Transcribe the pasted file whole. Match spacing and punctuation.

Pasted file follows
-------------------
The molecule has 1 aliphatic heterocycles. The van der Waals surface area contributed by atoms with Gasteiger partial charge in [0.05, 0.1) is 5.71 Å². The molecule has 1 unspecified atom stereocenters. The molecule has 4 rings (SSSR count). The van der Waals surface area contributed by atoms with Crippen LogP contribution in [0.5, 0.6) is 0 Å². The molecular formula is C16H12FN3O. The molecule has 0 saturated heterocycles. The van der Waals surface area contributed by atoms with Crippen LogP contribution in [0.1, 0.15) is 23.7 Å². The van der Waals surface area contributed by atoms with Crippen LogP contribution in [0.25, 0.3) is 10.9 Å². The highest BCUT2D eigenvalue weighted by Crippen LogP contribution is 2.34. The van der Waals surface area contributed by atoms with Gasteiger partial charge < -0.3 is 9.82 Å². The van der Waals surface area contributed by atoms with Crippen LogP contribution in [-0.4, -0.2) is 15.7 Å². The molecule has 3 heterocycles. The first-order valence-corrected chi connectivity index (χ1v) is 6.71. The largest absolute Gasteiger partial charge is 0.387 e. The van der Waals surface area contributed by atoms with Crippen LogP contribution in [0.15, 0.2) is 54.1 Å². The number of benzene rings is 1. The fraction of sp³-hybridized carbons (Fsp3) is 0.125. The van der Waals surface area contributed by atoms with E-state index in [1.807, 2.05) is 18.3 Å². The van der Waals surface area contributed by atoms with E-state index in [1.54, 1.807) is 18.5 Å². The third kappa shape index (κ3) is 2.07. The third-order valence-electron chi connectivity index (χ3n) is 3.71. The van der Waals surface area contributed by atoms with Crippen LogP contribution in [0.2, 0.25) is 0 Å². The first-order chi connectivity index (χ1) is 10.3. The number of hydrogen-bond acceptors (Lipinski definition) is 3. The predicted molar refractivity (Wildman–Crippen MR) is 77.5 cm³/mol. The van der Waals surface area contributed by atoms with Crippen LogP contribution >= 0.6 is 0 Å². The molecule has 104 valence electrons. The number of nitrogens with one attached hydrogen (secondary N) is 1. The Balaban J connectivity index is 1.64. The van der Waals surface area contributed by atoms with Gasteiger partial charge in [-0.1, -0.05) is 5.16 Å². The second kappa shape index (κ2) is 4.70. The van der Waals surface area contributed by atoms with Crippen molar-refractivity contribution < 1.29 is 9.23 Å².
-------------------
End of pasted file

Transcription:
The molecule has 1 aliphatic heterocycles. The van der Waals surface area contributed by atoms with Gasteiger partial charge in [0.05, 0.1) is 5.71 Å². The molecule has 1 unspecified atom stereocenters. The molecule has 4 rings (SSSR count). The van der Waals surface area contributed by atoms with Crippen LogP contribution in [0.5, 0.6) is 0 Å². The molecular formula is C16H12FN3O. The molecule has 0 saturated heterocycles. The van der Waals surface area contributed by atoms with Crippen LogP contribution in [0.1, 0.15) is 23.7 Å². The van der Waals surface area contributed by atoms with Crippen LogP contribution in [0.25, 0.3) is 10.9 Å². The highest BCUT2D eigenvalue weighted by Crippen LogP contribution is 2.34. The van der Waals surface area contributed by atoms with Gasteiger partial charge < -0.3 is 9.82 Å². The van der Waals surface area contributed by atoms with Crippen LogP contribution in [-0.4, -0.2) is 15.7 Å². The molecule has 3 heterocycles. The first-order valence-corrected chi connectivity index (χ1v) is 6.71. The largest absolute Gasteiger partial charge is 0.387 e. The van der Waals surface area contributed by atoms with Crippen LogP contribution in [0.15, 0.2) is 54.1 Å². The number of benzene rings is 1. The fraction of sp³-hybridized carbons (Fsp3) is 0.125. The van der Waals surface area contributed by atoms with E-state index in [1.807, 2.05) is 18.3 Å². The van der Waals surface area contributed by atoms with E-state index in [1.54, 1.807) is 18.5 Å². The third kappa shape index (κ3) is 2.07. The third-order valence-electron chi connectivity index (χ3n) is 3.71. The van der Waals surface area contributed by atoms with Crippen LogP contribution in [0.2, 0.25) is 0 Å². The first-order chi connectivity index (χ1) is 10.3. The number of hydrogen-bond acceptors (Lipinski definition) is 3. The predicted molar refractivity (Wildman–Crippen MR) is 77.5 cm³/mol. The van der Waals surface area contributed by atoms with Crippen LogP contribution >= 0.6 is 0 Å². The molecule has 104 valence electrons. The number of nitrogens with one attached hydrogen (secondary N) is 1. The Balaban J connectivity index is 1.64. The van der Waals surface area contributed by atoms with Gasteiger partial charge in [-0.1, -0.05) is 5.16 Å². The second kappa shape index (κ2) is 4.70. The van der Waals surface area contributed by atoms with Crippen molar-refractivity contribution < 1.29 is 9.23 Å².